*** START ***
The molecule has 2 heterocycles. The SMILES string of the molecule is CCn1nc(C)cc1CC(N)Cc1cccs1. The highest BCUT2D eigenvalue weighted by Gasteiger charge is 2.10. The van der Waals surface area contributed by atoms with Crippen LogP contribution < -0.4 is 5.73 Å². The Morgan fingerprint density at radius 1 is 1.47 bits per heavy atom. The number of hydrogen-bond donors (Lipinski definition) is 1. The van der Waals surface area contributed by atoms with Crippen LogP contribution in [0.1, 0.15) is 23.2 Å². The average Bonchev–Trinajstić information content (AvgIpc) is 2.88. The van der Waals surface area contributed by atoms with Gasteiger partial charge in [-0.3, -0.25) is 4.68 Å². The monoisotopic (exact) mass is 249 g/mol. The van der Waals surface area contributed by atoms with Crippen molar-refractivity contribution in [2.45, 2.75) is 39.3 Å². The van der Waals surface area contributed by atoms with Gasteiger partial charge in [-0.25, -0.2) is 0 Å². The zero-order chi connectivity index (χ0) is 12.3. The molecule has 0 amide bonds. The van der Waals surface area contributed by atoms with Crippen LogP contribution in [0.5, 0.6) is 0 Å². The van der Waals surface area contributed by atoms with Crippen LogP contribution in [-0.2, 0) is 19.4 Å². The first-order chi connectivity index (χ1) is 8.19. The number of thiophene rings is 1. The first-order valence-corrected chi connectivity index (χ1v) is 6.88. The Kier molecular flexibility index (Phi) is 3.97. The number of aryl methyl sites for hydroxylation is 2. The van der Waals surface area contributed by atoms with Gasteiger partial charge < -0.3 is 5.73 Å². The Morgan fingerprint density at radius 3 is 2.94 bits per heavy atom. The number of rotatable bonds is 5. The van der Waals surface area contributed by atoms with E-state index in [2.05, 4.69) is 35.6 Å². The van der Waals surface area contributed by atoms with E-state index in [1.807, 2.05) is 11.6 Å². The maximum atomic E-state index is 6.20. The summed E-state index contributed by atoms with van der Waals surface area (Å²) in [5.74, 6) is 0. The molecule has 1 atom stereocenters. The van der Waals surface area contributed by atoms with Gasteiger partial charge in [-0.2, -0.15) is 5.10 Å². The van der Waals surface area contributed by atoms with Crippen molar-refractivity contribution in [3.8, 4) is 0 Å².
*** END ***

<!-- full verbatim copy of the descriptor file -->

The molecule has 2 heterocycles. The SMILES string of the molecule is CCn1nc(C)cc1CC(N)Cc1cccs1. The highest BCUT2D eigenvalue weighted by Gasteiger charge is 2.10. The van der Waals surface area contributed by atoms with Crippen LogP contribution < -0.4 is 5.73 Å². The Morgan fingerprint density at radius 1 is 1.47 bits per heavy atom. The number of hydrogen-bond donors (Lipinski definition) is 1. The van der Waals surface area contributed by atoms with Crippen LogP contribution in [0.1, 0.15) is 23.2 Å². The average Bonchev–Trinajstić information content (AvgIpc) is 2.88. The van der Waals surface area contributed by atoms with Gasteiger partial charge in [-0.3, -0.25) is 4.68 Å². The monoisotopic (exact) mass is 249 g/mol. The van der Waals surface area contributed by atoms with Crippen molar-refractivity contribution in [2.45, 2.75) is 39.3 Å². The van der Waals surface area contributed by atoms with Gasteiger partial charge in [-0.25, -0.2) is 0 Å². The zero-order chi connectivity index (χ0) is 12.3. The molecule has 0 amide bonds. The van der Waals surface area contributed by atoms with Crippen LogP contribution in [0.5, 0.6) is 0 Å². The van der Waals surface area contributed by atoms with Crippen LogP contribution in [-0.2, 0) is 19.4 Å². The first-order chi connectivity index (χ1) is 8.19. The number of thiophene rings is 1. The first-order valence-corrected chi connectivity index (χ1v) is 6.88. The Kier molecular flexibility index (Phi) is 3.97. The number of aryl methyl sites for hydroxylation is 2. The van der Waals surface area contributed by atoms with Gasteiger partial charge < -0.3 is 5.73 Å². The Morgan fingerprint density at radius 3 is 2.94 bits per heavy atom. The number of rotatable bonds is 5. The van der Waals surface area contributed by atoms with E-state index in [2.05, 4.69) is 35.6 Å². The van der Waals surface area contributed by atoms with E-state index in [1.807, 2.05) is 11.6 Å². The maximum atomic E-state index is 6.20. The summed E-state index contributed by atoms with van der Waals surface area (Å²) in [5.74, 6) is 0. The molecule has 1 atom stereocenters. The van der Waals surface area contributed by atoms with Gasteiger partial charge in [-0.2, -0.15) is 5.10 Å². The van der Waals surface area contributed by atoms with Crippen molar-refractivity contribution in [3.8, 4) is 0 Å².